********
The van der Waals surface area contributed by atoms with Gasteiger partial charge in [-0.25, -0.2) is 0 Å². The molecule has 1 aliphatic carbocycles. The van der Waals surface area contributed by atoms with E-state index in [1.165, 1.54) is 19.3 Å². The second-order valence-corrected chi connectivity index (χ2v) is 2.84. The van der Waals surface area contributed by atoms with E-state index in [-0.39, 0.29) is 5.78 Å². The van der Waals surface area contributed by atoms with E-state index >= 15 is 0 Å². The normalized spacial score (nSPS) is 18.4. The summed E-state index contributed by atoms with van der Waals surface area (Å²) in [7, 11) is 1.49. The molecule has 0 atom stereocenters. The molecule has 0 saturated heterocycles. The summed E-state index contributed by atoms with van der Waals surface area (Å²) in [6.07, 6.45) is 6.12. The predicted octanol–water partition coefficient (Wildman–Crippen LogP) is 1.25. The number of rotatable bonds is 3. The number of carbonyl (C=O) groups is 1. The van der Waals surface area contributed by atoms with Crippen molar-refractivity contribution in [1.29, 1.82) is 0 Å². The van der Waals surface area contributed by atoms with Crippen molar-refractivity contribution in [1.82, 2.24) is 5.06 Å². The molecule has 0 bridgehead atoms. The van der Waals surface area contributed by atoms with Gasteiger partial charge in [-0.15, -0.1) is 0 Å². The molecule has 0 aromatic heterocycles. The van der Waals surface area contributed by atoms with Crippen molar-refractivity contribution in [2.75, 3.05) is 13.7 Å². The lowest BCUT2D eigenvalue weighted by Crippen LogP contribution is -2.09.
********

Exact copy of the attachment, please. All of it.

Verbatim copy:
The van der Waals surface area contributed by atoms with Gasteiger partial charge in [-0.25, -0.2) is 0 Å². The molecule has 1 aliphatic carbocycles. The van der Waals surface area contributed by atoms with E-state index in [1.165, 1.54) is 19.3 Å². The second-order valence-corrected chi connectivity index (χ2v) is 2.84. The van der Waals surface area contributed by atoms with E-state index in [-0.39, 0.29) is 5.78 Å². The van der Waals surface area contributed by atoms with E-state index >= 15 is 0 Å². The normalized spacial score (nSPS) is 18.4. The summed E-state index contributed by atoms with van der Waals surface area (Å²) in [7, 11) is 1.49. The molecule has 0 atom stereocenters. The molecule has 0 saturated heterocycles. The summed E-state index contributed by atoms with van der Waals surface area (Å²) in [6.07, 6.45) is 6.12. The predicted octanol–water partition coefficient (Wildman–Crippen LogP) is 1.25. The number of rotatable bonds is 3. The number of carbonyl (C=O) groups is 1. The van der Waals surface area contributed by atoms with Crippen molar-refractivity contribution in [1.29, 1.82) is 0 Å². The van der Waals surface area contributed by atoms with Crippen molar-refractivity contribution in [1.82, 2.24) is 5.06 Å². The molecule has 0 bridgehead atoms. The van der Waals surface area contributed by atoms with Gasteiger partial charge in [-0.15, -0.1) is 0 Å². The molecule has 0 aromatic heterocycles. The van der Waals surface area contributed by atoms with Crippen molar-refractivity contribution in [2.75, 3.05) is 13.7 Å². The lowest BCUT2D eigenvalue weighted by Crippen LogP contribution is -2.09.